Photo by Jim Ruen
An 8-foot pipe mounted on wood blocks about 2 inches from the stud wall header will serve as a retainer and hinge point for four tool-storage panels.
When I set out to tuck my¬†workshop into an 8- by 12-foot shed, I knew I needed to plan to use all available space. While filling the space between studs with insulation and covering it with a skin of plywood (or even Sheetrock would look great), I didn’t want to give up that space.¬†
As I looked at my options, I was struck by the roof rafter’s 24-inch centers. It occurred to me that they would provide ideal space for saws, squares and measuring devices, as well as clamps and other tools less than 2-inches thick.
I decided to hinge 1/2-inch 2- by 4-foot plywood panels to the rafters so they could be easily accessed at the workbench. The “ridge pole” in the shed is a 2×4 and would make a handy place to fasten the end of the panel with a release of some sort.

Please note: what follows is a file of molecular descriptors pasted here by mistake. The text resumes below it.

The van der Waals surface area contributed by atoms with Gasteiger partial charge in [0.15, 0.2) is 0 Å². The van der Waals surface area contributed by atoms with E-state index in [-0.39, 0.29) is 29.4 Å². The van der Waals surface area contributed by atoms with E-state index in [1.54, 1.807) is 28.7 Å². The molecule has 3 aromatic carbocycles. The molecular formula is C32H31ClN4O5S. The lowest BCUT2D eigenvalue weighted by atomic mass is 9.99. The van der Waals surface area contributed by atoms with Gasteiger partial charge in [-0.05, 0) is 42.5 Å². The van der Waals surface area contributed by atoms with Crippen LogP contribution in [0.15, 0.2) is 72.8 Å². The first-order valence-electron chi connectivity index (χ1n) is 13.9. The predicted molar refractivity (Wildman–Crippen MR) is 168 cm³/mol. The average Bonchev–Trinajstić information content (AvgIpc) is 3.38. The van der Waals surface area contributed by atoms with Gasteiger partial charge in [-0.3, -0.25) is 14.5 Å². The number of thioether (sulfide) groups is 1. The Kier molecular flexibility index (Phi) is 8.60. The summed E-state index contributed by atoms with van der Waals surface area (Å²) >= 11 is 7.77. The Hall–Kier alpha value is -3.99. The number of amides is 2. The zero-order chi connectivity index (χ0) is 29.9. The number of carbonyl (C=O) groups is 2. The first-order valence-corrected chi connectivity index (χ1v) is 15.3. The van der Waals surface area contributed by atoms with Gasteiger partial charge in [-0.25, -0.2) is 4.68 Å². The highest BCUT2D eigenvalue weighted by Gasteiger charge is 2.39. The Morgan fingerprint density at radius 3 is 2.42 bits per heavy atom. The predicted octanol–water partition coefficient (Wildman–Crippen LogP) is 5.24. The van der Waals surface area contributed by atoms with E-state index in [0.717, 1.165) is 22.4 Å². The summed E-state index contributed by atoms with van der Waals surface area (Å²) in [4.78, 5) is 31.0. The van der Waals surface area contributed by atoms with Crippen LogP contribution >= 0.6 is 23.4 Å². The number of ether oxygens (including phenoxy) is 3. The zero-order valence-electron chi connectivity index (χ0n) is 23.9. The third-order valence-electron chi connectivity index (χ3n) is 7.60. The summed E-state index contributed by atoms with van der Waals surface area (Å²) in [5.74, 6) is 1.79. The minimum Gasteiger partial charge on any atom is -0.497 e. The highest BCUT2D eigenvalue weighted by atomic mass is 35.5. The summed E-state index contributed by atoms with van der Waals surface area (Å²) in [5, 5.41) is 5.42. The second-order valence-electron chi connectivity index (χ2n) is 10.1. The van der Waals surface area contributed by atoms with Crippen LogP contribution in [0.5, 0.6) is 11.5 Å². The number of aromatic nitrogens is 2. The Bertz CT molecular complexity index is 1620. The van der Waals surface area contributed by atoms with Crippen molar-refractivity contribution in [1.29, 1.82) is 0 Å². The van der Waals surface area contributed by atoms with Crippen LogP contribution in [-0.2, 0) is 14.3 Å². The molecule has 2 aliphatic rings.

The seemingly simple thing to do would have been to use the appropriate type of hinge. However, another goal was to be able to remove the panels for rearranging tools as I wished. I opted for a simple retainer from which the panels could swing freely. Scrap-wood “stops” at the end of the panel would allow it to swing down but not off the bar.
For my retainer, I mounted a 1/2-inch copper pipe, left over from another project, about 2 inches from the point where the rafters met the wall’s top plate. I mounted it on 1/2-inch-thick wood blocks using conduit or pipe fasteners. This provided room for the 1/2-inch plywood to seat between the pipe and the rafters.